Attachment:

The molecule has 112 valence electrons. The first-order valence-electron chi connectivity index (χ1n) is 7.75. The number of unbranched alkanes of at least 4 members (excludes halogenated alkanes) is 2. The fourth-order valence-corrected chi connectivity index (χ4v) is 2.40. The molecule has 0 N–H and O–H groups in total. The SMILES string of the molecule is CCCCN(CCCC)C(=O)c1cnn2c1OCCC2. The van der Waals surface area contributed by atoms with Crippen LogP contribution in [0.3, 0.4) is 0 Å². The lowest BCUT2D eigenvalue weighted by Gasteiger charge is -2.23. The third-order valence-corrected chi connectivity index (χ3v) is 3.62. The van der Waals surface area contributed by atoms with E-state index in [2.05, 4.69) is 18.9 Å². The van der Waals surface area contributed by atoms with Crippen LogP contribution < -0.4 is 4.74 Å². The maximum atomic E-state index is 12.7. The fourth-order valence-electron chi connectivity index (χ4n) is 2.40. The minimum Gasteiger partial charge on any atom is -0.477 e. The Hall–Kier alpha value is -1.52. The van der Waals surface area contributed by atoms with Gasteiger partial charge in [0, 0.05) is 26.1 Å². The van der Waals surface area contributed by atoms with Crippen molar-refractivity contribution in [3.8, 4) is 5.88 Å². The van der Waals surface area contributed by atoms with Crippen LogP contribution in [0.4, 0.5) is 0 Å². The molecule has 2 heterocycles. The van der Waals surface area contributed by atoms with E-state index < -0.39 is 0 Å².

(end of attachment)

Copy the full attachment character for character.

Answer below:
The molecule has 112 valence electrons. The first-order valence-electron chi connectivity index (χ1n) is 7.75. The number of unbranched alkanes of at least 4 members (excludes halogenated alkanes) is 2. The fourth-order valence-corrected chi connectivity index (χ4v) is 2.40. The molecule has 0 N–H and O–H groups in total. The SMILES string of the molecule is CCCCN(CCCC)C(=O)c1cnn2c1OCCC2. The van der Waals surface area contributed by atoms with Crippen LogP contribution in [0.3, 0.4) is 0 Å². The lowest BCUT2D eigenvalue weighted by Gasteiger charge is -2.23. The third-order valence-corrected chi connectivity index (χ3v) is 3.62. The van der Waals surface area contributed by atoms with E-state index in [2.05, 4.69) is 18.9 Å². The van der Waals surface area contributed by atoms with Crippen LogP contribution < -0.4 is 4.74 Å². The maximum atomic E-state index is 12.7. The fourth-order valence-electron chi connectivity index (χ4n) is 2.40. The minimum Gasteiger partial charge on any atom is -0.477 e. The Hall–Kier alpha value is -1.52. The van der Waals surface area contributed by atoms with Gasteiger partial charge in [0, 0.05) is 26.1 Å². The van der Waals surface area contributed by atoms with Crippen molar-refractivity contribution in [3.8, 4) is 5.88 Å². The van der Waals surface area contributed by atoms with Crippen LogP contribution in [0.4, 0.5) is 0 Å². The molecule has 2 heterocycles. The van der Waals surface area contributed by atoms with E-state index < -0.39 is 0 Å².